Article: Prefab homes from Cover are designed by computer algorithms

06 Apr 2017

Specializing in backyard studios

If you’re in the market for a prefab dwelling—either as a full-time home or backyard unitoptions are aplenty. What L.A.-based startup Cover wants to add to the equation is a tech-driven efficiency that makes the whole design and building process a total breeze for the customer.

As detailed in a new profile on the company over on Co.Design, Cover sees itself as more of a tech company than a prefab builder. Indeed, whereas a typical prefab buying process would begin with choosing one of a few model plans and maybe then consulting with architects to tweak the design for specific needs, Cover turns the whole design process over to computer algorithms. Co.Design explains:

Once customers begin the design process, Cover sends them a survey of about 50 to 100 questions to inform the design. It asks about lifestyle–how many people typically cook a meal and what appliances are must-haves?–and structural needs, like should they optimize one view and block another one?

The company also use computer modeling to optimize window placement, cross-ventilation, and natural light, making use of zoning, sun-path, and geospatial data. All of these parameters are then sent to a proprietary computer program that spits out hundreds of designs that satisfy the requirements supplied.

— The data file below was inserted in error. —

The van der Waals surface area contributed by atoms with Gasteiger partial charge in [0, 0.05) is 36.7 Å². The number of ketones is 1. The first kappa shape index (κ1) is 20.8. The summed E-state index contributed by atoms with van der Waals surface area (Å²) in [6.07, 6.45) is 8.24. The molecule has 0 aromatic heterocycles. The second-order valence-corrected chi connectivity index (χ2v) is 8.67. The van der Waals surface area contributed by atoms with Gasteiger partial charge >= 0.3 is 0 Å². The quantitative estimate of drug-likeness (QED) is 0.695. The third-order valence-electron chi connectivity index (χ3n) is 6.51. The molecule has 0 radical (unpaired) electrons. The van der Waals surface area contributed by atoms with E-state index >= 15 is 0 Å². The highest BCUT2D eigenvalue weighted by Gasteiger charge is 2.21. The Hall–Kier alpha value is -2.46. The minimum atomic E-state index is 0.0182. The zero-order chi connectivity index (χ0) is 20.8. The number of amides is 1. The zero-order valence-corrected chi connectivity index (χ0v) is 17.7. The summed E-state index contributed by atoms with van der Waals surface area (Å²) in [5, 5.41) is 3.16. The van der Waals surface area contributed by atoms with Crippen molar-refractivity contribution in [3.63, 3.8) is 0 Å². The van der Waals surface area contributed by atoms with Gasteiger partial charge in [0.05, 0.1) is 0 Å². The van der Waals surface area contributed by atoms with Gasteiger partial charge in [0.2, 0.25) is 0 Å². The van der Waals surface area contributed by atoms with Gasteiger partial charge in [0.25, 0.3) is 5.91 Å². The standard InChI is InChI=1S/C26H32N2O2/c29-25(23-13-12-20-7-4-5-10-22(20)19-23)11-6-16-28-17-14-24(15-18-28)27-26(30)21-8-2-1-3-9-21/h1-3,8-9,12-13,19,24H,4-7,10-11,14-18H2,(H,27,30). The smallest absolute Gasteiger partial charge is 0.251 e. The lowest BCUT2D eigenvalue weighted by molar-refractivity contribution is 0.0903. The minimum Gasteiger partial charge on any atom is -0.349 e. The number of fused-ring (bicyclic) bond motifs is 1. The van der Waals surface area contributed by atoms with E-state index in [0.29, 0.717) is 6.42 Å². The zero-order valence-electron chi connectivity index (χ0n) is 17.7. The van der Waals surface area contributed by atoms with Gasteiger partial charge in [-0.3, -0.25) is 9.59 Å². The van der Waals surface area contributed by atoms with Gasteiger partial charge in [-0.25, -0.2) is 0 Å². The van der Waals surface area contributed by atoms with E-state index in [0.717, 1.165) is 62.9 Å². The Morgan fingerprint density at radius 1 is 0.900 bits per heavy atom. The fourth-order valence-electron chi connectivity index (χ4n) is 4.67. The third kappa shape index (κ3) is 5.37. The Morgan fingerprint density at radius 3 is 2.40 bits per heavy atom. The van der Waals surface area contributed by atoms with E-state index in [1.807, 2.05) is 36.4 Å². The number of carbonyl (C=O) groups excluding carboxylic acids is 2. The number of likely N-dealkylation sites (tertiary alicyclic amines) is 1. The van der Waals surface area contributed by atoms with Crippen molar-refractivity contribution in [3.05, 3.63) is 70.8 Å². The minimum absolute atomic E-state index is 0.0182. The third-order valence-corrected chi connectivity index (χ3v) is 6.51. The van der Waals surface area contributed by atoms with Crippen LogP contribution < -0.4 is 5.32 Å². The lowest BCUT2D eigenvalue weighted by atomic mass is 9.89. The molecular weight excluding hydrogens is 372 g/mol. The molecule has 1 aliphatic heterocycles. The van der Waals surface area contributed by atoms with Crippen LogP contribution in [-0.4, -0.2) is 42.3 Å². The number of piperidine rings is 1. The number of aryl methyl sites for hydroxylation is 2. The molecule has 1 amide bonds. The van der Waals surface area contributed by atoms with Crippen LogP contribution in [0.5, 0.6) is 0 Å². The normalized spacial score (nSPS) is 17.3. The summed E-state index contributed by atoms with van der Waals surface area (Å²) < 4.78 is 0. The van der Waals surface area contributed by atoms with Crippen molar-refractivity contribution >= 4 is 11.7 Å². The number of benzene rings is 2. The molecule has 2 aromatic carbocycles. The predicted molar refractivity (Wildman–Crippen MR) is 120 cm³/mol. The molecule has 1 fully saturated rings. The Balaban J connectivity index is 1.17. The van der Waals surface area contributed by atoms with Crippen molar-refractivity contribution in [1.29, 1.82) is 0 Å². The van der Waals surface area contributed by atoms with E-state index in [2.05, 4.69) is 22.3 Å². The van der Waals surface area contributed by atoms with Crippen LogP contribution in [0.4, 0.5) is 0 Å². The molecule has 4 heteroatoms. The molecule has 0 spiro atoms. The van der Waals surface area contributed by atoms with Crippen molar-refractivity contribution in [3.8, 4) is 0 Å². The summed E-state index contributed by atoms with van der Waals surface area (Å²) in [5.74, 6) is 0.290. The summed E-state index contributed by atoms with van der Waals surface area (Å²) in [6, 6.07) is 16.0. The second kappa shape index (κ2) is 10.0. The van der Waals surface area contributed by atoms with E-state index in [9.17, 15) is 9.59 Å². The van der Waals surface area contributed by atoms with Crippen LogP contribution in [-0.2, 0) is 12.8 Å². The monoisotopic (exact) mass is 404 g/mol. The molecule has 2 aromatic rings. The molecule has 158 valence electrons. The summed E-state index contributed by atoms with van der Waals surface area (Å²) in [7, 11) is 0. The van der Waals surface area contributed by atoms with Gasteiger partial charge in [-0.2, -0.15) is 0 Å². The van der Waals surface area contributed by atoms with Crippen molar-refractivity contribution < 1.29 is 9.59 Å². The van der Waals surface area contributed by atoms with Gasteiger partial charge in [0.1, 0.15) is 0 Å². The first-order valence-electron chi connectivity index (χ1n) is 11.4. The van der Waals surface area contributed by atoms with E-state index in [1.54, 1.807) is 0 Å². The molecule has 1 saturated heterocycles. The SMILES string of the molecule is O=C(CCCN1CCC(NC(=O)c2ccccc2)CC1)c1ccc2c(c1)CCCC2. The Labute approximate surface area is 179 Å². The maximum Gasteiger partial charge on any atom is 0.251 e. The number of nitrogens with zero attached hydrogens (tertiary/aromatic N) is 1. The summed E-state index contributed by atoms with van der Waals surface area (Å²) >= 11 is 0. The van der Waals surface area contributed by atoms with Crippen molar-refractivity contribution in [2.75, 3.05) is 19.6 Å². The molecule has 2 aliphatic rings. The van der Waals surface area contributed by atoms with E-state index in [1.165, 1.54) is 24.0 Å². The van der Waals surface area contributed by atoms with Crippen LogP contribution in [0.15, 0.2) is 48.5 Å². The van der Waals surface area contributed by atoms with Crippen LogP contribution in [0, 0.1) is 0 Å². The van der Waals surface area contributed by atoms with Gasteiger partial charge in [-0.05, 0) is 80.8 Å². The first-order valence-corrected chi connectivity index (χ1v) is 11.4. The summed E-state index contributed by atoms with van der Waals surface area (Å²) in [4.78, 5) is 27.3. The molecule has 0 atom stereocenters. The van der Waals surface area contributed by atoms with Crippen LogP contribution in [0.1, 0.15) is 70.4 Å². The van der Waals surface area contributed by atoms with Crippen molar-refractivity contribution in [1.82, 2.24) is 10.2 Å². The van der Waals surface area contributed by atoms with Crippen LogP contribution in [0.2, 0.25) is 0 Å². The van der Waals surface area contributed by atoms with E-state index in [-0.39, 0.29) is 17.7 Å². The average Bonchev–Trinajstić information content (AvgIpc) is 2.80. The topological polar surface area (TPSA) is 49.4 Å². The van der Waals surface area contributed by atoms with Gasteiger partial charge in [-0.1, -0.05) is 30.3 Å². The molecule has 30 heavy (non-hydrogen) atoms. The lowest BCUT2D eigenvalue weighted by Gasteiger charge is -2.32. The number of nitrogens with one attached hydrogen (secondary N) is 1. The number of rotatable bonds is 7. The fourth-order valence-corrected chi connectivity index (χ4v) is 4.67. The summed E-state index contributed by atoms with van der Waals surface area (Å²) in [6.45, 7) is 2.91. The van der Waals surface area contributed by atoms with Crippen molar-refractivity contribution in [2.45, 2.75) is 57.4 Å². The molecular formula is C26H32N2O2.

Here are a couple of key things to know about Cover’s prefabs:

  • The company is specializing in the accessory dwelling unit, which is a secondary structure on a property with an existing single-family house. They can serve as guesthouses, in-law units, offices, yoga studios, and potentially a source of rental income.
  • While the computer will churn out a whole bunch of designs, Cover dwellings generally have a minimal modern look with an insulated steel structure, glass walls, and built-in storage.
  • When you order with Cover, the company takes care of the whole process, from coming up with a design, as described above (which takes three business days and $250), to acquiring necessary permits (two to five months, $20,000), to building and installation (12 weeks, final price contingent on the specific design). Some sample costs offered on the website are as follows: $70,000 for a guest room, $130,000 for a studio with a kitchenette, $160,000 for a one-bedroom unit, and $250,000 for a two-bedroom unit.

Via: Co.Design

Tags: #mscedc

April 06, 2017 at 11:40PM

 

5 thoughts on “Article: Prefab homes from Cover are designed by computer algorithms”

  1. So even ‘creative’ aspects of living are being automated and eroded by alogarithims, contradictory to what was said by early AI pioneers.

    With other forms of AI already responsible for producing classical artwork (Brand New Rembrandt – http://www.pcworld.com/article/3053520/analytics/ai-just-3d-printed-a-brand-new-Rembrandt-and-its-shockingly-good.html), a movie trailer (http://www.adweek.com/creativity/ibms-watson-made-trailer-horror-movie-first-ai-173234/) who knows whats next?

    Will humans eventually be outclassed by more creative ideas that we could never hope to better? A scary though indeed considering that it may be the only thing we have left when alogarithoms have broken down every single conceivable task and taken them over..

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